The freedom of choice is evident in this sentence: The flight attendant walked to the rear of the aircraft as it circled the airport prior to landing at sunset. For the first motion, the aircraft is the stationary reference frame to the motion of the attendant. For the second and third, the airport is stationary to the motion of the aircraft. For the fourth, the earth is stationary to the motion of the sun. For all four, the observer is implicitly virtual.

Everyone recognizes the three reference frames as convenient. Yet, if there were an absolute reference frame, at least two of these three frames would be false.

In the 5th century, St. Augustine recognized that the topic of Scripture was Divine revelation, the relationship between God and men. It was not any mundane topic, which would include analytical geometry. In the 17th century, Galileo claimed that there is an absolute reference frame in analytical geometry and that Scripture was in error in misidentifying it.

In the 19th century, in accord with the choice of a reference frame in analytical geometry, the Michelson-Morley experiment demonstrated that the speed of light does not depend on direction, which it would if the earth were moving with respect to an absolute reference frame. Yet, Galileo’s claim of an absolute reference frame in analytical geometry has persisted.

Karl Keating recently authored, The New Geocentrists, who, today, concur in the error that there is an absolute reference frame. However, they do not entirely agree with Galileo. They claim that scripture has accurately identified the absolute reference frame of analytical geometry. Like Galileo, they don’t realize that the choice of a reference frame for the depiction of motion, within the scope of common observation, is trivial.

Galileo, a man of his time, had an excuse. Copernicus’ analytical depiction of planetary motion was so stunning in its simplicity and lucidity, its reference frame appeared to be absolute. It appeared to be a natural discovery rather than a mental construct, a mere choice within the logic of analytical geometry.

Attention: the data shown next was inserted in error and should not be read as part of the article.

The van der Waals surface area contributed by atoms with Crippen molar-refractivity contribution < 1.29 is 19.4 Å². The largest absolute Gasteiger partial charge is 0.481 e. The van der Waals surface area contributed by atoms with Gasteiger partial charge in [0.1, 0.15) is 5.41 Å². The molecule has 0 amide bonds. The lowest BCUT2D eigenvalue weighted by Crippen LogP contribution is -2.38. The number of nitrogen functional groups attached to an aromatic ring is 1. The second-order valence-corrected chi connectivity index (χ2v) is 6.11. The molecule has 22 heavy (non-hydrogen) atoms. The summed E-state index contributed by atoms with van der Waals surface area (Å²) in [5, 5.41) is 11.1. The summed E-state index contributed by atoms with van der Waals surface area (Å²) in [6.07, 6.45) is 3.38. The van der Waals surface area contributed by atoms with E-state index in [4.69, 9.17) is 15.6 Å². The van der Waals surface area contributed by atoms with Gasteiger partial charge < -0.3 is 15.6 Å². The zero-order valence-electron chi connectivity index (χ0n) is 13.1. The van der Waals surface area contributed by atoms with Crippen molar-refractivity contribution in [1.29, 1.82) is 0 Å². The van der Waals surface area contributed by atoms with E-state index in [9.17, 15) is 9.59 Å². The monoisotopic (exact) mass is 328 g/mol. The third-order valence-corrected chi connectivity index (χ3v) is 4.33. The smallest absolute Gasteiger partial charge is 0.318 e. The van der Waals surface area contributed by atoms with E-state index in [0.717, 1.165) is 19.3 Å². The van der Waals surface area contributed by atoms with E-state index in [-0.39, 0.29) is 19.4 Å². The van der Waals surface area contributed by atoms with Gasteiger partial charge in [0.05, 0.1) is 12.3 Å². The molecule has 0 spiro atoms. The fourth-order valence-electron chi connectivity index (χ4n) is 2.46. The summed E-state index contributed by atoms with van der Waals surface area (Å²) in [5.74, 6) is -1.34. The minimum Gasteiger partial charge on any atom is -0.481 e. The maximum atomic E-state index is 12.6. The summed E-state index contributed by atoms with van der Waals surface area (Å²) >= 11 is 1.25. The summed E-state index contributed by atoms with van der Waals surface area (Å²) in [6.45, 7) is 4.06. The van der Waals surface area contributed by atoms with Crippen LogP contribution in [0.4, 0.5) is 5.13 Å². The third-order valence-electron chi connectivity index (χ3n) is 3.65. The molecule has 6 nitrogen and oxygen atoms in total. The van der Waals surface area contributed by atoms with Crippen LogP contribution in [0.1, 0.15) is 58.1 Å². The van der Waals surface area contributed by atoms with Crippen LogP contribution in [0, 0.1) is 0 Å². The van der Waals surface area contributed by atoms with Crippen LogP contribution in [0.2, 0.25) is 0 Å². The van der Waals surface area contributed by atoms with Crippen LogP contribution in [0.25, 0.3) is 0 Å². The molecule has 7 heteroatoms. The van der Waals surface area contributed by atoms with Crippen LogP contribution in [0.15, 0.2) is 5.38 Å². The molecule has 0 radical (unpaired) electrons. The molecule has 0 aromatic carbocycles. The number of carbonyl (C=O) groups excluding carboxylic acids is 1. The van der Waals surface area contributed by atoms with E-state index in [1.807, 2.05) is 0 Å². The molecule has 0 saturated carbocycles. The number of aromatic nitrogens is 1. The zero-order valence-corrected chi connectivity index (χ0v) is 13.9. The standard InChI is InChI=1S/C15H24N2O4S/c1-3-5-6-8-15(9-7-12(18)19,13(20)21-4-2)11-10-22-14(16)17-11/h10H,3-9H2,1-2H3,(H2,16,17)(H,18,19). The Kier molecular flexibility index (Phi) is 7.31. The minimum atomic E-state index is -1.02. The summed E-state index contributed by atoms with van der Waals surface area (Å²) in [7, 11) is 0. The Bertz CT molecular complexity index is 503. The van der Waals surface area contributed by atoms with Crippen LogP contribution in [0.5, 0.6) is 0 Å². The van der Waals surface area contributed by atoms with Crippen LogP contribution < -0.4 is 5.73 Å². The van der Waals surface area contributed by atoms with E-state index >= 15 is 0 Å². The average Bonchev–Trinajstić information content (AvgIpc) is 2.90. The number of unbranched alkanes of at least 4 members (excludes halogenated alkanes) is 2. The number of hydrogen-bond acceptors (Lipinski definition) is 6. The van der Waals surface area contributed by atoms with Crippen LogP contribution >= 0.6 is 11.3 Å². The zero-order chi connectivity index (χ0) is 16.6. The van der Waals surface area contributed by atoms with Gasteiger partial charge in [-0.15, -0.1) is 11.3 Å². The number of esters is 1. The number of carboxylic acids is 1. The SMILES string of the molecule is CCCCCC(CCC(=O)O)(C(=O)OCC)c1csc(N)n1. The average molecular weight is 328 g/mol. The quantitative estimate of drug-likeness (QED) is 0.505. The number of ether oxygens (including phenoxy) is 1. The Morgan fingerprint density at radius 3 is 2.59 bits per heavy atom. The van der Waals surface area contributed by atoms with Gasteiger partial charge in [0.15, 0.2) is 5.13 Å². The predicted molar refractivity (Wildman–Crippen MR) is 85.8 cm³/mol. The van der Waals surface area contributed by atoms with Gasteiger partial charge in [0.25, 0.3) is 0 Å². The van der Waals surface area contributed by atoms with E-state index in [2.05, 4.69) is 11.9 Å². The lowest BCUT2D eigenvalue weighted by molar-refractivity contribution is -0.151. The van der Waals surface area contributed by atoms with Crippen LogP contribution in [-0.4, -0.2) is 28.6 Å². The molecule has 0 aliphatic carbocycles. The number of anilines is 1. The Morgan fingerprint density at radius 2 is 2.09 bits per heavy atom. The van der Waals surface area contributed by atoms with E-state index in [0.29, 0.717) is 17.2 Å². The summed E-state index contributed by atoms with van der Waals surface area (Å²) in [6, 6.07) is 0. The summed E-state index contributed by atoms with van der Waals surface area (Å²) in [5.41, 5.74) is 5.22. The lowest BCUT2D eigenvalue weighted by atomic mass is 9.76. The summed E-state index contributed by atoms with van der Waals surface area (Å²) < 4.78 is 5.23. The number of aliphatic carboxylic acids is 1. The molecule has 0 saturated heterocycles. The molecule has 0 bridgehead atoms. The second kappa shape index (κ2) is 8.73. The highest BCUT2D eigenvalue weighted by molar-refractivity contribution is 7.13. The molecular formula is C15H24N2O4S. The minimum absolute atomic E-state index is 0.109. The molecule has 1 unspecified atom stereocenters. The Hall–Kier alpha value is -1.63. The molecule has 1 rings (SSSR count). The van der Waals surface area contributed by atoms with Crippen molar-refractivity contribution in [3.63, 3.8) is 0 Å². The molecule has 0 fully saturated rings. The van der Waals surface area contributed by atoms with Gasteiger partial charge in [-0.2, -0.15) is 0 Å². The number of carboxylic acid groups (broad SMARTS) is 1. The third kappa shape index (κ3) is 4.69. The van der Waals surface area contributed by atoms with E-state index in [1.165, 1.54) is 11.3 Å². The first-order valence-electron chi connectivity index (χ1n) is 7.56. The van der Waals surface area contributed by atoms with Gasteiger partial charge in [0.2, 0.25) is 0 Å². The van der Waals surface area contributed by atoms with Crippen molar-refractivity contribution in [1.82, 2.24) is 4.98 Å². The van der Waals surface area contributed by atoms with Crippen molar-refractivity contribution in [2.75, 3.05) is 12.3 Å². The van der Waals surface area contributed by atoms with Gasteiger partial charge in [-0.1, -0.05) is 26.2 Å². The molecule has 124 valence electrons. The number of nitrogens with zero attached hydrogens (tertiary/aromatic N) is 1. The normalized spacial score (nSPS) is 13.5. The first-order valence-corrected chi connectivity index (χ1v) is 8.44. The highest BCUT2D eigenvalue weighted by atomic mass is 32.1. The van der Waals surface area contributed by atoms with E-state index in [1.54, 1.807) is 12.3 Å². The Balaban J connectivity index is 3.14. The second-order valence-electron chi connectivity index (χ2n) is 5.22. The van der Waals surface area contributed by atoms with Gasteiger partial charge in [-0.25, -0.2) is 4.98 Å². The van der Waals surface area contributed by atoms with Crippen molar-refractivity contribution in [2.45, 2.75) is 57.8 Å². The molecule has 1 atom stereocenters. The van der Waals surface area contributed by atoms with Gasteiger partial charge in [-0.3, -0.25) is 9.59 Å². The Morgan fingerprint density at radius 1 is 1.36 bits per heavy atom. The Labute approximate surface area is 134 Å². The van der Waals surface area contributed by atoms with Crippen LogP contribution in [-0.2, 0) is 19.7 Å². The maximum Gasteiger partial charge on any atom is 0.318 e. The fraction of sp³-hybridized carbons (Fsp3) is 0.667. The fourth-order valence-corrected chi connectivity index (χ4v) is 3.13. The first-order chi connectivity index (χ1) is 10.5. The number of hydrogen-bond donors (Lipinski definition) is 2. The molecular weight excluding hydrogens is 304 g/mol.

The equivalence of reference frames is customarily noted in that any frame can be linearly expressed as another. Consequently, an equation is of the same power, no matter the reference frame chosen for its expression.

I would like to see a computer simulation of the relative motion of solid balls in two dimensions. There would be nine balls, B1 through B9. The animation would begin with ball 1, (B1) at the center of the computer screen with the other 8 orbiting it in 8 concentric circles. Sometime after each ball moved through its period, B2 would become stationary and the other eight balls would move relative to it. This would put B1 in motion with respect to B2 and the computer screen. Each successive ball, B3 through B9, would become stationary with the other eight in motion.

The second phase of the program would alternate between B1 and B4 as stationary. In analogy, this would furnish a visual display of the simplicity and beauty of the Copernican depiction of planetary motion about the sun, rather than the earth, the third planet from the sun.

I suspect that the relative motion with B4 as stationary would be esthetically beautiful. However, it would not appear as simple to the human mind, as the motion of B2 through B9 orbiting B1 as stationary. To judge the depiction with B1 as stationary to be objectively more orderly than with B4 as stationary, would be to conflate the limits of human mental acuity with less order. Both depictions are of one and the same motion.